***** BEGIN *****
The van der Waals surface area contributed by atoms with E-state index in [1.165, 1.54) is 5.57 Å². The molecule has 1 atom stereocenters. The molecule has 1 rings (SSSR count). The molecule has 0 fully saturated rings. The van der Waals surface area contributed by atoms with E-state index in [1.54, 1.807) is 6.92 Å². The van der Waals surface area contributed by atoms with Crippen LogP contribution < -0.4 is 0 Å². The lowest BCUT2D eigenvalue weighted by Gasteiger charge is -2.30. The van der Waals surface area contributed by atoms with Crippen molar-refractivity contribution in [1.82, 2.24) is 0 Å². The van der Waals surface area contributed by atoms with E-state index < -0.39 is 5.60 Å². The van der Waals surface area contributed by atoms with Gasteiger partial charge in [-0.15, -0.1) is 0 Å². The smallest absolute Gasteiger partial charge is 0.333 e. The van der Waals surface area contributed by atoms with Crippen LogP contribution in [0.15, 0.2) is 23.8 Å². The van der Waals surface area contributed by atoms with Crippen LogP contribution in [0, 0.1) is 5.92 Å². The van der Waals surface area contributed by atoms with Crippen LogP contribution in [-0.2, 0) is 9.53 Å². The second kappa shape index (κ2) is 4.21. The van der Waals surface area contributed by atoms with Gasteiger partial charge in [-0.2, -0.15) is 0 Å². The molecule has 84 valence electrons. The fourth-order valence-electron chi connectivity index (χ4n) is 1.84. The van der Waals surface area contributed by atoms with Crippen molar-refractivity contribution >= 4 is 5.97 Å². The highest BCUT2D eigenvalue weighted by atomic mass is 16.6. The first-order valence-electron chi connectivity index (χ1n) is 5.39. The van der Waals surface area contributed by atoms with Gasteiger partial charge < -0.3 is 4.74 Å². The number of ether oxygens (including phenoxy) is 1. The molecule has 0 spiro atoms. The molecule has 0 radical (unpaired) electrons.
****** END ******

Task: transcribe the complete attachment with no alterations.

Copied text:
The van der Waals surface area contributed by atoms with E-state index in [1.165, 1.54) is 5.57 Å². The molecule has 1 atom stereocenters. The molecule has 1 rings (SSSR count). The molecule has 0 fully saturated rings. The van der Waals surface area contributed by atoms with E-state index in [1.54, 1.807) is 6.92 Å². The van der Waals surface area contributed by atoms with Crippen LogP contribution < -0.4 is 0 Å². The lowest BCUT2D eigenvalue weighted by Gasteiger charge is -2.30. The van der Waals surface area contributed by atoms with Crippen molar-refractivity contribution in [1.82, 2.24) is 0 Å². The van der Waals surface area contributed by atoms with E-state index < -0.39 is 5.60 Å². The van der Waals surface area contributed by atoms with Gasteiger partial charge in [-0.15, -0.1) is 0 Å². The smallest absolute Gasteiger partial charge is 0.333 e. The van der Waals surface area contributed by atoms with Crippen LogP contribution in [0.15, 0.2) is 23.8 Å². The van der Waals surface area contributed by atoms with Crippen LogP contribution in [0, 0.1) is 5.92 Å². The van der Waals surface area contributed by atoms with Crippen LogP contribution in [-0.2, 0) is 9.53 Å². The second kappa shape index (κ2) is 4.21. The van der Waals surface area contributed by atoms with Gasteiger partial charge in [-0.2, -0.15) is 0 Å². The molecule has 84 valence electrons. The fourth-order valence-electron chi connectivity index (χ4n) is 1.84. The van der Waals surface area contributed by atoms with Crippen molar-refractivity contribution >= 4 is 5.97 Å². The highest BCUT2D eigenvalue weighted by atomic mass is 16.6. The first-order valence-electron chi connectivity index (χ1n) is 5.39. The van der Waals surface area contributed by atoms with Gasteiger partial charge < -0.3 is 4.74 Å². The number of ether oxygens (including phenoxy) is 1. The molecule has 0 spiro atoms. The molecule has 0 radical (unpaired) electrons.